A similar parenting danger zone is when we play a game and I win. This happens all the time because I am smart and great at games. Also I am 39. When my son was little I took him to a child therapist because he was so competitive and would get crazy mad whenever he lost. She played a game of Uno with him while I watched. She let him win. “Oh,” I said. When I was growing up my mom never let me win, and we weren’t playing games like Candy Land or Uno. We were playing Spades and Gin. She knew every card that had been played and what was still left in both of our hands. “You know the Ace hasn’t been played yet, right?” She would say. No, I did not know that because I was five. After my grandmother was diagnosed with Alzheimer’s, I played a game of Gin Rummy with her and my mom. It was my mom’s idea, and I was not sure it was a great idea because my grandmother had spent most of the afternoon telling me to get the baby out of the bathtub, which was terrifying until I remembered we did not have a baby. My grandmother won, and then she lit a cigarette and fell asleep in her chair.

After you have survived watching your children deal with the pain of being a loser, everything else in parenting is easy, as long as you can get a good night’s sleep, which is never going to happen. Before you have a baby, people warn you about the sleep deprivation. I don’t blame them. It is sort of like if your friend survives climbing Mount Everest, and you mention that you are planning to attempt a similar quest, he doesn’t just say, “Meh. No biggie.” He shares his experience to prepare you for the physical and mental challenges. Maybe the impetus to share is based a little more on bragging than sincere concern for your well-being, and maybe he is a little bit of a condescending asshole, but he survived, and he earned it. However, what people do not tell you is that you may never actually sleep through the night again, the way someone who recently climbed Everest might not mention that there is not actually a bar with tank top wearing models serving ice cold Coors Light at the top.

Yes, sleeping with a newborn is tough, but as kids grow they just continually reach new milestones that interrupt your sleep. There is the crawling out of the crib stage, the bed-wetting stage, the scared of the dark phase, and then there is the stage after your kid learns about the possibility of a zombie apocalypse, and she is too terrified to sleep, or you really slip in the parental control department and your kid watches The Hangover 2 and has nightmares about one crazy night in Bangkok. Then apparently there is the stage where you don’t sleep because your kid is out driving around doing all the things you definitely did while driving around as a teenager, and you question how you could get that lucky twice.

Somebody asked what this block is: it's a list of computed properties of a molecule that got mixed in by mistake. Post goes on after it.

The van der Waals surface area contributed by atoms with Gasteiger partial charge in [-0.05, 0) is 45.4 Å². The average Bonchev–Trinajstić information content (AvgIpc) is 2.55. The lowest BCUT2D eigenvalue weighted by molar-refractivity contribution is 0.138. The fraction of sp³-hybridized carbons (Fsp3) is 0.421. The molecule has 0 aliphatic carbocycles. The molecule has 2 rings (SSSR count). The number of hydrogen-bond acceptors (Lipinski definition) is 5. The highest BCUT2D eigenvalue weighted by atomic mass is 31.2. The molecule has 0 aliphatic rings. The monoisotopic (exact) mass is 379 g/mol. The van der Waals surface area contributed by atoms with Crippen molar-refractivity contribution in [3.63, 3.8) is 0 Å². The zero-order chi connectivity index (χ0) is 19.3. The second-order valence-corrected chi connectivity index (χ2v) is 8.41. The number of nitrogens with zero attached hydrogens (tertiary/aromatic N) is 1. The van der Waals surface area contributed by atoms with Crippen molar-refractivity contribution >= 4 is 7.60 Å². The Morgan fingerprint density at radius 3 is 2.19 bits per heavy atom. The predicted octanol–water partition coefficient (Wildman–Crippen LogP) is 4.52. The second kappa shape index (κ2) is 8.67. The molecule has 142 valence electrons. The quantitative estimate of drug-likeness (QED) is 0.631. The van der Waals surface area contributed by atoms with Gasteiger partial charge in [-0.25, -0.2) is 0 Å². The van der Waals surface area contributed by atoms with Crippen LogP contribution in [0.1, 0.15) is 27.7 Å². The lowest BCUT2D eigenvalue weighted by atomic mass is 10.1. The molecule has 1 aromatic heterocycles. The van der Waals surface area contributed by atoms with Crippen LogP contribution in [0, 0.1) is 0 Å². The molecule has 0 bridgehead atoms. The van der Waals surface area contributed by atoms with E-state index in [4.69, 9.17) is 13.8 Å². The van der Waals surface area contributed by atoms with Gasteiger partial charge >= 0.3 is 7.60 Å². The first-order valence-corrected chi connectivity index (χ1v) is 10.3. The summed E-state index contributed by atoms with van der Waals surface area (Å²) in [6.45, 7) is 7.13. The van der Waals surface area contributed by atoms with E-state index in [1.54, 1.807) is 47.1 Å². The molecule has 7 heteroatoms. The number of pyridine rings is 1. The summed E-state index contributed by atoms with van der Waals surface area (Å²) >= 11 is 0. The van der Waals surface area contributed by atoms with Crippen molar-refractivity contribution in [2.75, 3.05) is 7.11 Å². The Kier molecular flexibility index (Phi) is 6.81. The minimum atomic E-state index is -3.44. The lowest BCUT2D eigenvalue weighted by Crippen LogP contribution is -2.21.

In my house, we are currently in the nightmares and fear of abandonment stage. Earlier this week both my kids were in my bed in the middle of the night, like a couple of 50-pound newborn babies. My son had a bad dream. He said, “You know the conductor from Dinosaur Train?”

“Say no more,” I said.

My daughter whimpered in the background, “I can only sleep if I am with someone.”

“Say no more.”

I led them back to their rooms and spent time passed out in each of their beds. We all switched places multiple times, our three paths crossing up and down the hall like our own little disoriented trail of tears—mainly mine. Finally, as my daughter stood in the hallway holding her blanket, sucking her thumb, I just got up and shut my door. In her face. I found her the next morning in her brother’s room. There will come a time when I am no longer around, and they will have to take care of each other, and maybe that time is 3 a.m.

The next day I was tired, but that is just the parenting new normal. Maybe we will get through this stage soon, but there is just another one gearing up right behind it. I remember when my daughter used to bite people, mainly adorable little babies. She would grab their cheeks and then just go in for the kill. When she was in preschool they moved her up to an older age group class because those kids were better able to defend themselves. I told everyone she was just really advanced. I tried a lot of different methods to get her to stop: I removed her from the situation, I bit her back, and then I even resorted to something I like to call “deliberate ignoring.” This is my favorite style of parenting where I just pretend like nothing is happening. I like to think that it keeps the kids from getting attention from bad behavior, but also I am pretty lazy. Eventually she stopped biting, and we moved into a new difficult phase. I know that eventually my kids will not care about winning Candy Land. They will move onto bigger and better games, and it will be even more exhilarating for me when I win.

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Turtle Envy